I . What's Happening to Global Climate?
Is El Nino Now a Man-made
- B Y ALAIN-CLAUDE GALTIE -
Instead of appearing every four to seven years. El Nino has now been appearing consecutively for a number of years and in a stronger form than ever before in human history - severely disrupting agriculture and economies across the planet. Could it be that global warming and the destruction of tropical rainforests are responsible for the change?
We have been warned; we are now beginning to experi ence the convulsions of a climate that is changing fast. And nothing could be more indicative of that change than the 1997/98 El Nino, which in the UK Met Office's own words was "the most extreme on record". El Nino, the 'Christchild' - so-called because it tends to show its face around Christ mas - is a natural phenomenon, something that the world has experienced since time immemorial. That makes it all too easy to blame the strength and violence of the latest El Nino on a phe nomenon which has nothing to do with us. El Nino has become the scapegoat for practically all the appalling weather experienced over the past year. That is a dangerous misconception: it lets us off the hook when, because of global warming, and particularly because of our destruction of the environment in the Tropics, we are setting the scene for catastrophic changes to the basic nature of El Ninos. They are becoming more violent and they are lasting longer. Particularly worrying too, for all the growing sophistica tion of our climate models, is that we were unprepared for this El Nino when it came. The best our models could do was to indicate that the year of the next El Nino would be 1998/99 and not 1997/98. I f we can be as wrong as that, then we clearly have to question the basis of our understanding of what goes on in gener ating such a major switch in the world's largest ocean.1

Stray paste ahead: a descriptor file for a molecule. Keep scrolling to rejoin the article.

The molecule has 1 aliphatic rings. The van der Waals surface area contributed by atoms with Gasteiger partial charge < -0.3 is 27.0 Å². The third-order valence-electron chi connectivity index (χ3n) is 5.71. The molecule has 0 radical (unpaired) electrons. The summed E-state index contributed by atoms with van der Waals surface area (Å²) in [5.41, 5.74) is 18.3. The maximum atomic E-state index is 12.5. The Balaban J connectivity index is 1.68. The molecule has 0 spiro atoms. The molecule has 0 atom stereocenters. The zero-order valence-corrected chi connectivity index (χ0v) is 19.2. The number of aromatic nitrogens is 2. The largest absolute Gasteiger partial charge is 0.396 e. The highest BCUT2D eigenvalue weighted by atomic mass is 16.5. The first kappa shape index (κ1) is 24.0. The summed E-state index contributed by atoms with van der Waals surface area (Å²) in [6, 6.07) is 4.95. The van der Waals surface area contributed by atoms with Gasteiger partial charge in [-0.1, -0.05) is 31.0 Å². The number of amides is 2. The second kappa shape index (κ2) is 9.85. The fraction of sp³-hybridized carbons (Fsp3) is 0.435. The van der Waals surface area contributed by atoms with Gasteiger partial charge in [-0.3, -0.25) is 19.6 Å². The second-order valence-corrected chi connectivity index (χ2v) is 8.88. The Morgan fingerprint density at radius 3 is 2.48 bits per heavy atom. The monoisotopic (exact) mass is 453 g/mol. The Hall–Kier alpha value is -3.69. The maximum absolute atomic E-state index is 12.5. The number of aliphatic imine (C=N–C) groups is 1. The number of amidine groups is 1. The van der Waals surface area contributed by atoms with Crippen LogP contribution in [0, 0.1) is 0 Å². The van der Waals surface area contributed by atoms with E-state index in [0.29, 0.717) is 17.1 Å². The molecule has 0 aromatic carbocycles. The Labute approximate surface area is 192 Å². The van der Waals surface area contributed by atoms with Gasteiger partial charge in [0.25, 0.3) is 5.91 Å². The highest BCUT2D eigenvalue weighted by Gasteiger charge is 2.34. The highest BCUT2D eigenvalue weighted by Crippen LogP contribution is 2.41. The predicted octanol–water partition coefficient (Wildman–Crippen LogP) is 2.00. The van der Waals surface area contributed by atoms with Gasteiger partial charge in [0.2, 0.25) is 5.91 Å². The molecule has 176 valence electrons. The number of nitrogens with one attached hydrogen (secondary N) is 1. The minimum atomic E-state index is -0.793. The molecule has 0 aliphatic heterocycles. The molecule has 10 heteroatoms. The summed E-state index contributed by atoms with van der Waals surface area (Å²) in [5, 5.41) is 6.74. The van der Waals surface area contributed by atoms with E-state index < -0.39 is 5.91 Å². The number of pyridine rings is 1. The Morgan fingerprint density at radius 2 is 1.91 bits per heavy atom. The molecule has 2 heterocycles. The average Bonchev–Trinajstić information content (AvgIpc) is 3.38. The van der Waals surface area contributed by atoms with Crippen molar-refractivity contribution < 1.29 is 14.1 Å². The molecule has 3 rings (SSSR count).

The impac t of th e 1997/1998 El Nino The latest El Nino involved massive releases of energy from the Pacific Ocean. The 1997/98 El Nino took hold in the late summer and autumn of 1997. The first signs were a sudden warming of the tropical waters off the coast of Peru by as much as 6°C, combined with violent downpours and landslides in what is one of the driest deserts in the world — the Atacama. It also spawned Hurricane Pauline that hit the south-west of Mexico early in September, destroying roads and bridges as well as demolishing entire coffee plantations in the mountains of western Oaxaca. Across the other side of the Pacific, where giant cumulo-nimbus clouds normally bank up as a prelude to the monsoon rains, the skies remained clear and open to the scorching sun. The monsoon rains barely arrived and South-east Asia was left with withering heat and dev astating drought. Papua New Guinea had to declare a state of emergency as crops failed; starvation was only staved off because of airlifts of foods and medicines from Australia and New Zealand. The lack of rain had dire consequences right across the globe and fires continued to rage over a 200-square-kilometre region in Indonesia's East Kalimantan, months after they were first lit by forest clearers. The fires burrowed down into the mas sive peat bogs associated with Indonesian forests, releasing into
the atmosphere carbon that had been stored over the past 10,000 years.
Conditions in Brazil's northern Amazon were just as bad. There, fires destroyed over 6,000 square kilometres. And late in 1998, after months of burning, forest fires in the Khabarovsk dis trict of Russia on the Pacific coast had already wiped out two mil lion hectares. That's an awful lot of carbon dioxide sent pluming into the air and it can be no coincidence that the amount of carbon dioxide accumulating in the atmosphere in 1998, as measured at Mauna Loa, Hawaii, jumped upwards by one-seventh compared with the previous peak.2 Just the fires in the world's tropical regions released as much carbon dioxide as is vented from all of Western Europe's agriculture and industry in one year. And not one of those fires can be called 'natural': they were all lit by humans, mainly in their attempt to convert tropical rainforest into plantation crops and cattle ranches.
Fires, too, and desperate drought were the order of the day dur ing the year of the 1982/83 El Nino. Thousands died of starvation